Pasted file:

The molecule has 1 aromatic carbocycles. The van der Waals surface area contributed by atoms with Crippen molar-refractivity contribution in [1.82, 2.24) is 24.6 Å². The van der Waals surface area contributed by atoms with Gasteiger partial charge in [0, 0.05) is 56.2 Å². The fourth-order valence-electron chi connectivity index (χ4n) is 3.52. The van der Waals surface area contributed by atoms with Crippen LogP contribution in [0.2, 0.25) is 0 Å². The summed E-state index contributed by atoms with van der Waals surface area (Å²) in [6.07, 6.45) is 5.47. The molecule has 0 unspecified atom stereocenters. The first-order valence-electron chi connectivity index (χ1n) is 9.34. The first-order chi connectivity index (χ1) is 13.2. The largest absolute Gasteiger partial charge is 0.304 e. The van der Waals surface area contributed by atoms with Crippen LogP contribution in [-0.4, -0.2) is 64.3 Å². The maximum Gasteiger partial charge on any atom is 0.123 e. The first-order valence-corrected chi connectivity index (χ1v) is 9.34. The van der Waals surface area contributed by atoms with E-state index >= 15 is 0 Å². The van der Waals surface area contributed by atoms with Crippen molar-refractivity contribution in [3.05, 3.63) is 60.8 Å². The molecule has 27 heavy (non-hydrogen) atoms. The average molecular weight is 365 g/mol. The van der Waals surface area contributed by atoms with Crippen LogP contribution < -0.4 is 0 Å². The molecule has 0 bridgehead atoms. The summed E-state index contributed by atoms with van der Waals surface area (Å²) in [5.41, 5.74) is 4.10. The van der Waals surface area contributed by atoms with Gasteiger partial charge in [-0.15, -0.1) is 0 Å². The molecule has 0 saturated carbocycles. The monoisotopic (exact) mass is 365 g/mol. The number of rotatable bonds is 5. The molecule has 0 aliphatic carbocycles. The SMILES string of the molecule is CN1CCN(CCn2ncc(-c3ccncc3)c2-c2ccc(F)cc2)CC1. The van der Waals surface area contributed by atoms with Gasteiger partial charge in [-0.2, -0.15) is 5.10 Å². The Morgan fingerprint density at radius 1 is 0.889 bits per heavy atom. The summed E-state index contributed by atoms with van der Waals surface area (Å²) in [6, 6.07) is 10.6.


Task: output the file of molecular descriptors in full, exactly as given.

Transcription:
The molecule has 1 aromatic carbocycles. The van der Waals surface area contributed by atoms with Crippen molar-refractivity contribution in [1.82, 2.24) is 24.6 Å². The van der Waals surface area contributed by atoms with Gasteiger partial charge in [0, 0.05) is 56.2 Å². The fourth-order valence-electron chi connectivity index (χ4n) is 3.52. The van der Waals surface area contributed by atoms with Crippen LogP contribution in [0.2, 0.25) is 0 Å². The summed E-state index contributed by atoms with van der Waals surface area (Å²) in [6.07, 6.45) is 5.47. The molecule has 0 unspecified atom stereocenters. The first-order valence-electron chi connectivity index (χ1n) is 9.34. The first-order chi connectivity index (χ1) is 13.2. The largest absolute Gasteiger partial charge is 0.304 e. The van der Waals surface area contributed by atoms with Crippen LogP contribution in [-0.4, -0.2) is 64.3 Å². The maximum Gasteiger partial charge on any atom is 0.123 e. The first-order valence-corrected chi connectivity index (χ1v) is 9.34. The van der Waals surface area contributed by atoms with E-state index >= 15 is 0 Å². The van der Waals surface area contributed by atoms with Crippen molar-refractivity contribution in [3.05, 3.63) is 60.8 Å². The molecule has 27 heavy (non-hydrogen) atoms. The average molecular weight is 365 g/mol. The van der Waals surface area contributed by atoms with Crippen LogP contribution < -0.4 is 0 Å². The molecule has 0 bridgehead atoms. The summed E-state index contributed by atoms with van der Waals surface area (Å²) in [5.41, 5.74) is 4.10. The van der Waals surface area contributed by atoms with Gasteiger partial charge in [-0.15, -0.1) is 0 Å². The molecule has 0 saturated carbocycles. The monoisotopic (exact) mass is 365 g/mol. The number of rotatable bonds is 5. The molecule has 0 aliphatic carbocycles. The SMILES string of the molecule is CN1CCN(CCn2ncc(-c3ccncc3)c2-c2ccc(F)cc2)CC1. The van der Waals surface area contributed by atoms with Gasteiger partial charge in [-0.2, -0.15) is 5.10 Å². The Morgan fingerprint density at radius 1 is 0.889 bits per heavy atom. The summed E-state index contributed by atoms with van der Waals surface area (Å²) in [6, 6.07) is 10.6.